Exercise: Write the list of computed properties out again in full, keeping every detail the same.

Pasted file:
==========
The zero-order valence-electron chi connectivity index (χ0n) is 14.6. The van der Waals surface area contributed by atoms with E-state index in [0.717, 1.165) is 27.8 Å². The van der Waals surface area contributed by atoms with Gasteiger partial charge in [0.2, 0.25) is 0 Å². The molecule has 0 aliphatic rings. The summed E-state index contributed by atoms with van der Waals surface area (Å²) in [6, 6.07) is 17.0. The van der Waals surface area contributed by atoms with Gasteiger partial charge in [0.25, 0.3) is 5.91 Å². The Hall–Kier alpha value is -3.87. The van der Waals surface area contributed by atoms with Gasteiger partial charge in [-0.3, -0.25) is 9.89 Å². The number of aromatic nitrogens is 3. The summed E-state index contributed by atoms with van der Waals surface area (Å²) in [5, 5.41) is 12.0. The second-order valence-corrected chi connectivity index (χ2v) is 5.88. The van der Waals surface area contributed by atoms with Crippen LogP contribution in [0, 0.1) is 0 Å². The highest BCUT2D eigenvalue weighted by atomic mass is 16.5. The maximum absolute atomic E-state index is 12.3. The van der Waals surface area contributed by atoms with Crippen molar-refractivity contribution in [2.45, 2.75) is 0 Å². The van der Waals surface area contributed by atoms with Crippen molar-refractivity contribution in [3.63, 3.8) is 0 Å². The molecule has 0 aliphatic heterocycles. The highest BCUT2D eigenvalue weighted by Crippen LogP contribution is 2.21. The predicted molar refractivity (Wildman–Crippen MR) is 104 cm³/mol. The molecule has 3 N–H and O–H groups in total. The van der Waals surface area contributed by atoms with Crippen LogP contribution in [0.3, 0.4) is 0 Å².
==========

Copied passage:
The zero-order valence-electron chi connectivity index (χ0n) is 14.6. The van der Waals surface area contributed by atoms with E-state index in [0.717, 1.165) is 27.8 Å². The van der Waals surface area contributed by atoms with Gasteiger partial charge in [0.2, 0.25) is 0 Å². The molecule has 0 aliphatic rings. The summed E-state index contributed by atoms with van der Waals surface area (Å²) in [6, 6.07) is 17.0. The van der Waals surface area contributed by atoms with Gasteiger partial charge in [0.25, 0.3) is 5.91 Å². The Hall–Kier alpha value is -3.87. The van der Waals surface area contributed by atoms with Gasteiger partial charge in [-0.3, -0.25) is 9.89 Å². The number of aromatic nitrogens is 3. The summed E-state index contributed by atoms with van der Waals surface area (Å²) in [5, 5.41) is 12.0. The second-order valence-corrected chi connectivity index (χ2v) is 5.88. The van der Waals surface area contributed by atoms with Crippen LogP contribution in [0, 0.1) is 0 Å². The highest BCUT2D eigenvalue weighted by atomic mass is 16.5. The maximum absolute atomic E-state index is 12.3. The van der Waals surface area contributed by atoms with Crippen molar-refractivity contribution in [2.45, 2.75) is 0 Å². The van der Waals surface area contributed by atoms with Crippen molar-refractivity contribution in [3.63, 3.8) is 0 Å². The molecule has 0 aliphatic heterocycles. The highest BCUT2D eigenvalue weighted by Crippen LogP contribution is 2.21. The predicted molar refractivity (Wildman–Crippen MR) is 104 cm³/mol. The molecule has 3 N–H and O–H groups in total. The van der Waals surface area contributed by atoms with Crippen LogP contribution in [0.3, 0.4) is 0 Å².